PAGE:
I'm stuck with the problem that I've received an corrupted or badly designed model which contains a lot of plate elements which have the shape of a triangle, but are actually quadrilateral elements.
Hereby forming all kinds of false free edges in the middle of an surface area.
Any tips or tricks to solve this as fast as possible?
Solved! Go to Solution.
The most efficient way to arrive to a quality mesh is to CLEANUP the geometry, surely your surface geometry have SMALL EDGES (segments of curves with very small length) then the mesher can not make miracles.
Can you detail more your problem? I see many ways a quad can have a tria shape:
1) 2 consecutive edges aligned. If that is the case then using
a) Check > Element Quality > FEMAP Internal Angle 90° => you group all bad elements
b) mesh > Editing > diagonal split these elements => problem solved
But that wouldn't create free edges so that might not be your problem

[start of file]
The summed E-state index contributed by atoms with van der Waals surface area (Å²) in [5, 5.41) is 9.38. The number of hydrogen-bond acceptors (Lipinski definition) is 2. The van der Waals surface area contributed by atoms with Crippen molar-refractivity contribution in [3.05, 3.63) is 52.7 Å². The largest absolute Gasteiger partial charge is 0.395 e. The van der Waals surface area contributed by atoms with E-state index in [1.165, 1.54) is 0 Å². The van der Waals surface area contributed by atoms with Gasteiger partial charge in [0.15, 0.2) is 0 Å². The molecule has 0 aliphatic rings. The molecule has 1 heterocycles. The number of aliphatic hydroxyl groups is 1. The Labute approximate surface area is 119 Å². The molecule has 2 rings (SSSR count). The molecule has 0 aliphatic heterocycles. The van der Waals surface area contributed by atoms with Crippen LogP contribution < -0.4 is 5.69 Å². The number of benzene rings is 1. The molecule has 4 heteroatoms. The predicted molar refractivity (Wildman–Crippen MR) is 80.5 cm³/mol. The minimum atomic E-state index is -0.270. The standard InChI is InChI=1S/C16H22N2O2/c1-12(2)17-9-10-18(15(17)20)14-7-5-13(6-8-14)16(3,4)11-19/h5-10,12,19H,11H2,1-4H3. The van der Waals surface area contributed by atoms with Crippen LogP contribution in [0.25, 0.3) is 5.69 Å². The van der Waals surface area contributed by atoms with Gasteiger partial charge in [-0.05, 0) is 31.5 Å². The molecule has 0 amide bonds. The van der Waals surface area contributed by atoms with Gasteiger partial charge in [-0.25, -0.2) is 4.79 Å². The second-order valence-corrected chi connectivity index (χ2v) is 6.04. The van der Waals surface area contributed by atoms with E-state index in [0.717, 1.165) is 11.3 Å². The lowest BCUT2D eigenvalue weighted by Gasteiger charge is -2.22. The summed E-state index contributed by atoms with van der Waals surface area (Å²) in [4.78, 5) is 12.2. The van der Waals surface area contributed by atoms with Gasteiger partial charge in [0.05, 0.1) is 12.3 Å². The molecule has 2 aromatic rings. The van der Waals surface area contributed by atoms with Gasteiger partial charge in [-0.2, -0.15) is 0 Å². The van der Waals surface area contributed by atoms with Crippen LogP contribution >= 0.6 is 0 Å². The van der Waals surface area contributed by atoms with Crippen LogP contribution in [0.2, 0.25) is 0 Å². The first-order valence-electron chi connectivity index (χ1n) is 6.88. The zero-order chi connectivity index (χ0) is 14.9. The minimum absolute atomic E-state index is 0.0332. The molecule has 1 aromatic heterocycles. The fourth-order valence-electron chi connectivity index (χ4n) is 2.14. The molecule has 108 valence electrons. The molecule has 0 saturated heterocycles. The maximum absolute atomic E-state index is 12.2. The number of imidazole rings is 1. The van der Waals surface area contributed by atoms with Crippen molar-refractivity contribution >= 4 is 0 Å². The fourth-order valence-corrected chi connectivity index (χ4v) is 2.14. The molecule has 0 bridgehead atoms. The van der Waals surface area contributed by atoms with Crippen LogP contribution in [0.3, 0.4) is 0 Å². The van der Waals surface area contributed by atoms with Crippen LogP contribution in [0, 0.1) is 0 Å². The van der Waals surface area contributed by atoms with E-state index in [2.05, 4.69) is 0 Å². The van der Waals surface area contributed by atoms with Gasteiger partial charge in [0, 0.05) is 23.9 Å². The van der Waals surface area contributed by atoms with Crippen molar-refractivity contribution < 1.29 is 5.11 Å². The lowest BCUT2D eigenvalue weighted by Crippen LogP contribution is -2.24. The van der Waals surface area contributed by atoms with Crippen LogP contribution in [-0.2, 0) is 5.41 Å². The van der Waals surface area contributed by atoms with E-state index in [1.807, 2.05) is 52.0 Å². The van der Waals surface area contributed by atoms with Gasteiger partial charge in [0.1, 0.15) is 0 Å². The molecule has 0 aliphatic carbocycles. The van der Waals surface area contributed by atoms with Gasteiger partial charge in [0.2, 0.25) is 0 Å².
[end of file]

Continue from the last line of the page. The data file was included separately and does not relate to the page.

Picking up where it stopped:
2) quad referencing twice the same node, or 2 nodes which are in fact coincident. FEMAP will issue a warning message, and again you can group them using the element quality methods. use Jacobian > 0.95 if internal angles get confusing.
Again I don't see how this would create free edges.
The problem doesn't occur in vicinity of small edges, since they're just in a plate field (mesh size ~ 500).
It follows more like the description of @astrium_tls; somehow two nodes have collapsed while meshing, but without creating a tria. And indeed, when checking with jacobian > 0.95, they all show up.
But what might be a fast way to convert those elements to tri (there are more then 800..)
OK, still can't see why there are free edges, but let's pass.
In the case of nodes collapsed onto each other, your problem is that "Check Coincident Nodes" can't act. So you need to start by splitting!
1) create a group with bad elements, using Jacobian for example, or aspect ratio, or taper...Etc... some element quality check
2) split these bad quads diagonally (Mesh > Editing > Split) => this will necessarily create one "good" tria and one that is very slim
3) find all the very slim trias using the aspect ratio quality check => delete them!
4) now "Check Coincident Nodes" can work its magic, and voila!
Thanks, that helped a lot.
The free edges occured due to the fact that it couldn't match the apparent coincident edge, from which one contained actually '3 nodes'. This made all attached curves in the plane appearing as a free edge due to the double node...